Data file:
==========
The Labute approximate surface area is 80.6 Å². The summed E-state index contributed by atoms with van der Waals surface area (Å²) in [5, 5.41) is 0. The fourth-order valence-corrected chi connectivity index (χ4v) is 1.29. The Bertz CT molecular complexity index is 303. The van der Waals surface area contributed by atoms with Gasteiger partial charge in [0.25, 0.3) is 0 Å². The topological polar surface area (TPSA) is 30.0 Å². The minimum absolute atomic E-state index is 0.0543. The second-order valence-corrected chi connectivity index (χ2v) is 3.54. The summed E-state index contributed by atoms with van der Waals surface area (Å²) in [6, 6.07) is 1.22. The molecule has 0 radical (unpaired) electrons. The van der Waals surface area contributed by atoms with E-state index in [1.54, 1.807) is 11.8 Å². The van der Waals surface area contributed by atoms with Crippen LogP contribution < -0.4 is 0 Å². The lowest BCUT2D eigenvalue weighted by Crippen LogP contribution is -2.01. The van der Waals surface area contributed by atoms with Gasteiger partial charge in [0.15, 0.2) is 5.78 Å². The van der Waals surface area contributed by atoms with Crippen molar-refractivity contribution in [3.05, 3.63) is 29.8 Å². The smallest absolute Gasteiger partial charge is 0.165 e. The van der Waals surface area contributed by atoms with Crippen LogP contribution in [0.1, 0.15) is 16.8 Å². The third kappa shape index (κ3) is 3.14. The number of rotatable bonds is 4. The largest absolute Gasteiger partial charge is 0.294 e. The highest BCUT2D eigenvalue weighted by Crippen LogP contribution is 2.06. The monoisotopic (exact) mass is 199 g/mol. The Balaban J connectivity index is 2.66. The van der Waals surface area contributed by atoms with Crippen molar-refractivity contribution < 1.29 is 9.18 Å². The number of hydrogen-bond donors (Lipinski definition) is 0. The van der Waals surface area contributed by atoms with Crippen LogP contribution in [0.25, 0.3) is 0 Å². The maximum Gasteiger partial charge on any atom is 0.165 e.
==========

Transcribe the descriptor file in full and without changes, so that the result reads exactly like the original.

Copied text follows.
The Labute approximate surface area is 80.6 Å². The summed E-state index contributed by atoms with van der Waals surface area (Å²) in [5, 5.41) is 0. The fourth-order valence-corrected chi connectivity index (χ4v) is 1.29. The Bertz CT molecular complexity index is 303. The van der Waals surface area contributed by atoms with Gasteiger partial charge in [0.25, 0.3) is 0 Å². The topological polar surface area (TPSA) is 30.0 Å². The minimum absolute atomic E-state index is 0.0543. The second-order valence-corrected chi connectivity index (χ2v) is 3.54. The summed E-state index contributed by atoms with van der Waals surface area (Å²) in [6, 6.07) is 1.22. The molecule has 0 radical (unpaired) electrons. The van der Waals surface area contributed by atoms with E-state index in [1.54, 1.807) is 11.8 Å². The van der Waals surface area contributed by atoms with Crippen LogP contribution < -0.4 is 0 Å². The lowest BCUT2D eigenvalue weighted by Crippen LogP contribution is -2.01. The van der Waals surface area contributed by atoms with Gasteiger partial charge in [0.15, 0.2) is 5.78 Å². The van der Waals surface area contributed by atoms with Crippen molar-refractivity contribution in [3.05, 3.63) is 29.8 Å². The smallest absolute Gasteiger partial charge is 0.165 e. The van der Waals surface area contributed by atoms with Crippen LogP contribution in [0.1, 0.15) is 16.8 Å². The third kappa shape index (κ3) is 3.14. The number of rotatable bonds is 4. The largest absolute Gasteiger partial charge is 0.294 e. The highest BCUT2D eigenvalue weighted by Crippen LogP contribution is 2.06. The monoisotopic (exact) mass is 199 g/mol. The Balaban J connectivity index is 2.66. The van der Waals surface area contributed by atoms with Crippen molar-refractivity contribution < 1.29 is 9.18 Å². The number of hydrogen-bond donors (Lipinski definition) is 0. The van der Waals surface area contributed by atoms with Crippen LogP contribution in [0.25, 0.3) is 0 Å². The maximum Gasteiger partial charge on any atom is 0.165 e.